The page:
My name is Joe. That is what my colleague, Milton Davidson, calls me. He is a programmer and I am a computer program. I am part of the Multivac-complex and am connected with other parts all over the world. I know everything. Almost everything.
I am Milton’s private program. His Joe. He understands more about programming than anyone in the world, and I am his experimental model. He has made me speak better than any other computer can.
“It is just a matter of matching sounds to symbols, Joe,” he told me. “That’s the way it works in the human brain even though we still don’t know what symbols there are in the brain. I know the symbols in yours, and I can match them to words, one-to-one.” So I talk. I don’t think I talk as well as I think, but Milton says I talk very well. Milton has never married, though he is nearly forty years old. He has never found the right woman, he told me. One day he said, “I’ll find her yet, Joe. I’m going to find the best. I’m going to have true love and you’re going to help me. I’m tired of improving you in order to solve the problems of the world. Solve my problem. Find me true love.”
I said, “What is true love?”
“Never mind. That is abstract. Just find me the ideal girl. You are connected to the Multivac-complex so you can reach the data banks of every human being in the world. We’ll eliminate them all by groups and classes until we’re left with only one person. The perfect person. She will be for me.”
I said, “I am ready.”
He said, “Eliminate all men first.”
It was easy. His words activated symbols in my molecular valves. I could reach out to make contact with the accumulated data on every human being in the world. At his words, I withdrew from 3,784,982,874 men. I kept contact with 3,786,112,090 women.
He said, “Eliminate an younger than twenty-five; an older than forty. Then eliminate an with an IQ under 120; an with a height under 150 centimeters and over 175 centimeters.”
He gave me exact measurements; he eliminated women with living children; he eliminated women with various genetic characteristics. “I’m not sure about eye color,” he said, “Let that go for a while. But no red hair. I don’t like red hair.”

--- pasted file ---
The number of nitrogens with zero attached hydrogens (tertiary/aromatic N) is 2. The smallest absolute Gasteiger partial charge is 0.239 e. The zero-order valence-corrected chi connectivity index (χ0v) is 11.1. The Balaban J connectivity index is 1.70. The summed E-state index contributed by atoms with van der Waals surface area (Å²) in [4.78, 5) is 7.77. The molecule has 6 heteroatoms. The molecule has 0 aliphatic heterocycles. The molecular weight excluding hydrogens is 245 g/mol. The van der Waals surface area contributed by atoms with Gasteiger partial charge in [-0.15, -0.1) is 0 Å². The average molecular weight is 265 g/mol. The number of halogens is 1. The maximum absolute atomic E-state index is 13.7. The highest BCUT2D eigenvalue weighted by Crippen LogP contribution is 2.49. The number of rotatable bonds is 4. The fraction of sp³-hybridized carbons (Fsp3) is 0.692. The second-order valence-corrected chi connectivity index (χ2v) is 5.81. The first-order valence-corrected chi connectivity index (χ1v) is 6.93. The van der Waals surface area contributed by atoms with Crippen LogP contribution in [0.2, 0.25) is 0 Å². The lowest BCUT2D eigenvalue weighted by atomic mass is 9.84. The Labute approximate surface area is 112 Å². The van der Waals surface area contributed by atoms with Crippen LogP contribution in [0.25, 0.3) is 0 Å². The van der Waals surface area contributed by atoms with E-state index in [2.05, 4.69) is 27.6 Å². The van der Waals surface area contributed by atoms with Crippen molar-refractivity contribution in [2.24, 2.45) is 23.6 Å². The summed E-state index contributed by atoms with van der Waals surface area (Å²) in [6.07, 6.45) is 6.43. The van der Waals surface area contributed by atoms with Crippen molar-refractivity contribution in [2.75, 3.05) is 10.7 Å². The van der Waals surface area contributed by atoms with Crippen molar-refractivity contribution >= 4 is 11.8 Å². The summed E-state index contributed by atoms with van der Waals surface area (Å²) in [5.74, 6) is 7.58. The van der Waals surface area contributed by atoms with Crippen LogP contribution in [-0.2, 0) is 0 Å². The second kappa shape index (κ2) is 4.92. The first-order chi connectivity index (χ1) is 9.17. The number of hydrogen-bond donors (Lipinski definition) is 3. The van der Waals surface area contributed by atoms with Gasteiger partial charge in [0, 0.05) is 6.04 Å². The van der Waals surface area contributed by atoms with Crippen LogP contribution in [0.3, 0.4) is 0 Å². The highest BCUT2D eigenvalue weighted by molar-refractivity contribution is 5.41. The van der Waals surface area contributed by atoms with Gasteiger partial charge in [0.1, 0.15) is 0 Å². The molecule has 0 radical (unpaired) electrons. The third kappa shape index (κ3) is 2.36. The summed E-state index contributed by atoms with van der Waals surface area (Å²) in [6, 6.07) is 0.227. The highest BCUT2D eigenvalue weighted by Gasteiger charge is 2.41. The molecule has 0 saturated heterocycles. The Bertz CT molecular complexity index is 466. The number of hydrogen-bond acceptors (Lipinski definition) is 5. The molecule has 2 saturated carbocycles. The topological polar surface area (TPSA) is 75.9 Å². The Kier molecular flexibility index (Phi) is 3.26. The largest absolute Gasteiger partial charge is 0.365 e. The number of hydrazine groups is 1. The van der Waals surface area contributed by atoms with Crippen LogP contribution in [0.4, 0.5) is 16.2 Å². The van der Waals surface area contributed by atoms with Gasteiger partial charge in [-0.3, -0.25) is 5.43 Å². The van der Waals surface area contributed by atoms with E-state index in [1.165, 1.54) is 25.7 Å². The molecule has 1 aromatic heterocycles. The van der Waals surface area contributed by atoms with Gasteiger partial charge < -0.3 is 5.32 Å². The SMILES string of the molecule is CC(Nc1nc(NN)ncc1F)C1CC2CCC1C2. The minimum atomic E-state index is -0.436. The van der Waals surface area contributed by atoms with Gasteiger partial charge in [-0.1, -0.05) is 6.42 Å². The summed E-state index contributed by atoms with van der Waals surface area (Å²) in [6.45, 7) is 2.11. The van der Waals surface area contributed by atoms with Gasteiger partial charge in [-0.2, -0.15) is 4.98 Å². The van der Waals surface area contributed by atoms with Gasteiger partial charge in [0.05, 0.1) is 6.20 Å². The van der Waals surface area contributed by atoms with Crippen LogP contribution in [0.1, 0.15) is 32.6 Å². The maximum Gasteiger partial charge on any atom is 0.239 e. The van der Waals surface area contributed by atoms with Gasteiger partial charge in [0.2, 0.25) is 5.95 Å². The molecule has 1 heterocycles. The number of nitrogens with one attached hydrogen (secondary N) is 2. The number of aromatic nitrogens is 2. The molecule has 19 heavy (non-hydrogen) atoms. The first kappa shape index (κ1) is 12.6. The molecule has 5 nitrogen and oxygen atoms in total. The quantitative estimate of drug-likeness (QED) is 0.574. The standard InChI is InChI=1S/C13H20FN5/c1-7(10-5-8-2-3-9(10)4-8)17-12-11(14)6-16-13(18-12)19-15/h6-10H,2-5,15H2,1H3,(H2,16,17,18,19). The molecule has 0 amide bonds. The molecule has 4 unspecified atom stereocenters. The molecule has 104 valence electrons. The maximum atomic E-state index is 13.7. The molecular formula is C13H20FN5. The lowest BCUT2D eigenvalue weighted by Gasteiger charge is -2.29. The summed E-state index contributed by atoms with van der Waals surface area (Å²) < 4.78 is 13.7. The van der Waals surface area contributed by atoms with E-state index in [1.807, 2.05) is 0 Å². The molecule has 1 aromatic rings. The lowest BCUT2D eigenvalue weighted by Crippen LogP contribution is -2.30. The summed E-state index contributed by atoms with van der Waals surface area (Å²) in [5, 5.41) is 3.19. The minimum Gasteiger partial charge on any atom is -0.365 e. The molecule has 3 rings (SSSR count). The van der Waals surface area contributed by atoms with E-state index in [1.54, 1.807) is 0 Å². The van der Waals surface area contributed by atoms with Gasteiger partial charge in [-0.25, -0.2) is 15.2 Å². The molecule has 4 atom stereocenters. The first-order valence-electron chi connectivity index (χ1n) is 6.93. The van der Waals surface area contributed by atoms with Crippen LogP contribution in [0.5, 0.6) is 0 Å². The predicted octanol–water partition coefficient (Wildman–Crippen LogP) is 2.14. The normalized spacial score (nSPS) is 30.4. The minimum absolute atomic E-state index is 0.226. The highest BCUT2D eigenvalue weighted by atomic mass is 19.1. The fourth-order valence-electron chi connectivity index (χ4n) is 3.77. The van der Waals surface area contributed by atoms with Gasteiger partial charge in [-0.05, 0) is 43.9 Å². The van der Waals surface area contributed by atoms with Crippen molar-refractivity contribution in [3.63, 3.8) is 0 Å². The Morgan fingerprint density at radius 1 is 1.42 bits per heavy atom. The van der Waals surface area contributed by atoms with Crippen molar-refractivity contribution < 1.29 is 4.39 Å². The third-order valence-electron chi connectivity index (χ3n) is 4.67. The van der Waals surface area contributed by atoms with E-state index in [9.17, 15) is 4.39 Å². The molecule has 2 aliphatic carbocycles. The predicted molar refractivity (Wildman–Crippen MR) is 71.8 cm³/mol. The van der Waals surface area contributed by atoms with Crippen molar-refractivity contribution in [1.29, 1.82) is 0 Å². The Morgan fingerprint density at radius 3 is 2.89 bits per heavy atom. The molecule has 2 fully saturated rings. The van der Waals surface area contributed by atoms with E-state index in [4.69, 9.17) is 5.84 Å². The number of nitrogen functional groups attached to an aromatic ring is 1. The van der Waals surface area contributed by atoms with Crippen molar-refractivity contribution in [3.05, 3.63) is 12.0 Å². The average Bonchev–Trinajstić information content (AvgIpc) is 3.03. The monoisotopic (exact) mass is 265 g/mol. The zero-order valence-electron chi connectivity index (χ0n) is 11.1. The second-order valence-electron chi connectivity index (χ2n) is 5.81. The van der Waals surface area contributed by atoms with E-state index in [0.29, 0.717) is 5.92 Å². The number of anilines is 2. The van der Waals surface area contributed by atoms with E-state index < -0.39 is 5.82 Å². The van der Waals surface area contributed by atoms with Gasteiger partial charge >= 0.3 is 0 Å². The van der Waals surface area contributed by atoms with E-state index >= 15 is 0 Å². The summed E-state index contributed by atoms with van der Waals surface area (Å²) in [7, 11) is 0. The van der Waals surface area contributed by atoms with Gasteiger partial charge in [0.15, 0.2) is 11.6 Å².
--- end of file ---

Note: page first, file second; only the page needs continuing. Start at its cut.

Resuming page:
After two weeks, we were down to 235 women. They all spoke English very well. Milton said he didn’t want a language problem. Even computer-translation would get in the way at intimate moments.
“I can’t interview 235 women,” he said. “It would take too much time, and people would discover what I am doing.”
“It would make trouble,” I said.
Milton had arranged me to do things I wasn’t designed to do. No one knew about that. “It’s none of their business,” he said, and the skin on his face grew red. “I tell you what, Joe, I will bring in holographs, and you check the list for similarities.”
He brought in holographs of women. “These are three beauty contest winners,” he said. “Do any of the 235 match?”
Eight were very good matches and Milton said, “Good, you have their data banks. Study requirements and needs in the job market and arrange to have them assigned here. One at a time, of course.” He thought a while, moved his shoulders up and down, and said, “Alphabetical order.”
That is one of the things I am not designed to do. Shifting people from job to job for personal reasons is called manipulation. I could do it now because Milton had arranged it. I wasn’t supposed to do it for anyone but him, though.
The first girl arrived a week later. Milton’s face turned red when he saw her. He spoke as though it were hard to do so. They were together a great deal and he paid no attention to me. One time he said, “Let me take you to dinner.”
The next day he said to me, “It was no good, somehow. There was something missing. She is a beautiful woman, but I did not feel any touch of true love. Try the next one.”
It was the same with all eight. They were much alike. They smiled a great deal and had pleasant voices, but Milton always found it wasn’t right. He said, “I can’t understand it, Joe. You and I have picked out the eight women who, in all the world, look the best to me. They are ideal. Why don’t they please me?”
I said, “Do you please them?”
His eyebrows moved and he pushed one fist hard against his other hand. “That’s it, Joe. It’s a two-way street. If I am not their ideal, they can’t act in such a way as to be my ideal. I must be their true love, too, but how do I do that?” He seemed to be thinking all that day.